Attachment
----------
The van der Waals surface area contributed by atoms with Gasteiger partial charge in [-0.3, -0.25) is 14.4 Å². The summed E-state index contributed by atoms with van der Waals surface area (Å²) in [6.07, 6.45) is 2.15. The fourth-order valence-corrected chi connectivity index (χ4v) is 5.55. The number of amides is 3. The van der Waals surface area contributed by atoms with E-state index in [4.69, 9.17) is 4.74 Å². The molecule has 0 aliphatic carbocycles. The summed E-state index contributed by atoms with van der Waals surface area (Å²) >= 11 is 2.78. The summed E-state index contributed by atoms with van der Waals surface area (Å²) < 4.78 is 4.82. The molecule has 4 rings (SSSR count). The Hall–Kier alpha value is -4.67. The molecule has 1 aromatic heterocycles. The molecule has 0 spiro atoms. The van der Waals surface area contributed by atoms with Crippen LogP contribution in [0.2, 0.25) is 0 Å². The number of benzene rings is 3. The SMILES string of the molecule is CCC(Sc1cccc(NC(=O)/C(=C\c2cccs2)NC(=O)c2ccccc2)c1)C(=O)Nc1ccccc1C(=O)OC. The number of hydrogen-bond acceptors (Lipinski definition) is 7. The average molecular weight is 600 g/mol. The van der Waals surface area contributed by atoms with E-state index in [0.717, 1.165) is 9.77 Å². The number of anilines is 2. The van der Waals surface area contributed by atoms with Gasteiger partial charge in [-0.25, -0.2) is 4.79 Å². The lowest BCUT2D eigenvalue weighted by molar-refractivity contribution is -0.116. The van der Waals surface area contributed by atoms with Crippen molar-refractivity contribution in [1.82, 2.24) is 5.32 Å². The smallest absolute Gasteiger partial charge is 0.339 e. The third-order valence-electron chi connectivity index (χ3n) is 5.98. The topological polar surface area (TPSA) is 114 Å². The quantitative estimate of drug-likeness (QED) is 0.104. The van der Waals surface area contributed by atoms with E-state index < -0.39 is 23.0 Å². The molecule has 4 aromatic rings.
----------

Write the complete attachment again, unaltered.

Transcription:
The van der Waals surface area contributed by atoms with Gasteiger partial charge in [-0.3, -0.25) is 14.4 Å². The summed E-state index contributed by atoms with van der Waals surface area (Å²) in [6.07, 6.45) is 2.15. The fourth-order valence-corrected chi connectivity index (χ4v) is 5.55. The number of amides is 3. The van der Waals surface area contributed by atoms with E-state index in [4.69, 9.17) is 4.74 Å². The molecule has 0 aliphatic carbocycles. The summed E-state index contributed by atoms with van der Waals surface area (Å²) >= 11 is 2.78. The summed E-state index contributed by atoms with van der Waals surface area (Å²) < 4.78 is 4.82. The molecule has 4 rings (SSSR count). The Hall–Kier alpha value is -4.67. The molecule has 1 aromatic heterocycles. The molecule has 0 spiro atoms. The van der Waals surface area contributed by atoms with Crippen LogP contribution in [0.2, 0.25) is 0 Å². The number of benzene rings is 3. The SMILES string of the molecule is CCC(Sc1cccc(NC(=O)/C(=C\c2cccs2)NC(=O)c2ccccc2)c1)C(=O)Nc1ccccc1C(=O)OC. The number of hydrogen-bond acceptors (Lipinski definition) is 7. The average molecular weight is 600 g/mol. The van der Waals surface area contributed by atoms with E-state index in [0.717, 1.165) is 9.77 Å². The number of anilines is 2. The van der Waals surface area contributed by atoms with Gasteiger partial charge in [-0.25, -0.2) is 4.79 Å². The lowest BCUT2D eigenvalue weighted by molar-refractivity contribution is -0.116. The van der Waals surface area contributed by atoms with Crippen molar-refractivity contribution in [1.82, 2.24) is 5.32 Å². The smallest absolute Gasteiger partial charge is 0.339 e. The third-order valence-electron chi connectivity index (χ3n) is 5.98. The topological polar surface area (TPSA) is 114 Å². The quantitative estimate of drug-likeness (QED) is 0.104. The van der Waals surface area contributed by atoms with E-state index < -0.39 is 23.0 Å². The molecule has 4 aromatic rings.